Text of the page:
VALPARAISO | The Rainbow Nation was on stage Friday evening at the Valparaiso International Center, as Zanele Kutamo, originally from South Africa, was the guest presenter at the March Fourth Friday series.
Hugh McGuigan, VIC board member, introduced Kutamo, saying she came to the United States in 2003 as an au pair, graduated with her bachelor’s degree in 2011, and took a position in admissions at Valparaiso University. After getting her master’s degree from VU in information technology last May, Kutamo took a position at NiSource.
“She’s made so many friends at Valpo and elsewhere,” said McGuigan. “We are very proud of Zanele’s achievements.”
Kutamo wore traditional Zulu garb, including an isiqholo, a special occasion hat, and a long dress with skirt ruffles in yellow, red, green, white, and blue -- the colors of the African flag -- that in Afrikaans would be described as leker, or lovely.
“Zulus are known for being hard-headed, their features -- having big cheeks -- and music and dancing,” said Kutamo.
South Africa is a country, “not just the southern part of a country,” with nine provinces, 11 official languages, and nine tribes of indigenous people, said Kutamo. About 50 million people live there, and the capital is Pretoria, while Johannesburg is the city with the most population.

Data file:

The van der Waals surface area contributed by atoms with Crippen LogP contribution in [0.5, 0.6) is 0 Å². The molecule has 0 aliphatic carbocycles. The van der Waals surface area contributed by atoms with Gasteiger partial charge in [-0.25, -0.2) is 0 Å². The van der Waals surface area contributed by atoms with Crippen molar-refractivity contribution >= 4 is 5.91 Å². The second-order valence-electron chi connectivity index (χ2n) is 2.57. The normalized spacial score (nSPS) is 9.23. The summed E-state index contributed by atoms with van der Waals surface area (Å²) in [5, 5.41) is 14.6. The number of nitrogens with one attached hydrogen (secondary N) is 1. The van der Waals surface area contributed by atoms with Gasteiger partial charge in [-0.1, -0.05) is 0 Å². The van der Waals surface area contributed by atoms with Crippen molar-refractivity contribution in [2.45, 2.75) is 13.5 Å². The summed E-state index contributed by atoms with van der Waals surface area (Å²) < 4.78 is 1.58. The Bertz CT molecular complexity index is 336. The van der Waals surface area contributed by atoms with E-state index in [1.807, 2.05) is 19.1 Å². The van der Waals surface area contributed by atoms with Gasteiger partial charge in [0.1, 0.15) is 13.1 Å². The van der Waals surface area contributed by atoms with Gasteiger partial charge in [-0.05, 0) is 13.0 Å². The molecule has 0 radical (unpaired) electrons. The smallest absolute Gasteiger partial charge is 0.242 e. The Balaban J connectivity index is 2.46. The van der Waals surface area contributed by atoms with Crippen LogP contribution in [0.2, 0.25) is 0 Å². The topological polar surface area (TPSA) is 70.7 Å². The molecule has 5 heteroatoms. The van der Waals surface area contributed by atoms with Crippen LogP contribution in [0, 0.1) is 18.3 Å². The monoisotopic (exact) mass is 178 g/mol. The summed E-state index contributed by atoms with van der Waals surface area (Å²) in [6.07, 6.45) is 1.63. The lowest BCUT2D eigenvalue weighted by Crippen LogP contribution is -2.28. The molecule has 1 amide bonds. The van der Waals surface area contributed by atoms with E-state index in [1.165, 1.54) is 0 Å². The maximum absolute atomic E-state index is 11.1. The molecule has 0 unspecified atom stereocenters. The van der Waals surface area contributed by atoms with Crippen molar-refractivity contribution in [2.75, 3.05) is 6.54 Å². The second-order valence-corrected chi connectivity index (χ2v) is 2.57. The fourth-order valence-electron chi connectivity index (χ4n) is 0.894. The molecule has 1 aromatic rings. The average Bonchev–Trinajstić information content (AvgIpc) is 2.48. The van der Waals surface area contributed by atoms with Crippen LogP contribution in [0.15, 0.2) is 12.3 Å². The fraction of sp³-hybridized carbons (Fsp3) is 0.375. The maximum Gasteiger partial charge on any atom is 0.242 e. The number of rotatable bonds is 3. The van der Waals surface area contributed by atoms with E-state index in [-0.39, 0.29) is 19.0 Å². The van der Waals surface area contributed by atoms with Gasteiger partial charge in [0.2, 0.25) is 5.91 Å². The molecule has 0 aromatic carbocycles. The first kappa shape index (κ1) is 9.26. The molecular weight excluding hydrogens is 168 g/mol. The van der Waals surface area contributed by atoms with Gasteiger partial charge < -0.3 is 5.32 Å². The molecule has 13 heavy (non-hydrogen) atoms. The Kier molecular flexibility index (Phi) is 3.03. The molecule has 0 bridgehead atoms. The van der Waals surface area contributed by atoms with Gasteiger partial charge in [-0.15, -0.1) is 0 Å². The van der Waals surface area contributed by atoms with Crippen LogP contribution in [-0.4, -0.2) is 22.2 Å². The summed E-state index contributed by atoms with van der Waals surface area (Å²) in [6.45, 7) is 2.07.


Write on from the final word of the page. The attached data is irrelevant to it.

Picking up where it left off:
When greeting each other, they shout “sanibonani” which means “I see you, I recognize you,” said Kutamo.
“That means you are important, you are special,” said Kutamo. “We’ve been greeting like this forever.”
Audience members sampled South African “comfort food,” a spicy ground beef stew with potatoes, carrots, onions, green peppers, and peas, and dombolo, a steamed white bread.
Kutamo demonstrated the use of the vuvuzela, a horn sports fans blow during soccer games “to give ‘oomph’ to the guys playing,” said Kutamo, and described how Nelson Mandela used sports to bring the country together.
South Africa is the “rainbow nation” because its people love colors, Kutamo said. The nation’s colorful flag of black, white, blue, green, red and yellow is very symbolic.
Kutamo said it is “human nature” to be “protective” when meeting someone from another country, but learning about other cultures quickly breaks down barriers.
“When you know me, you are more tolerant, because you understand me,” said Kutamo. “It makes me so happy because it gives me opportunity to share what’s close to my heart, my home country of South Africa.”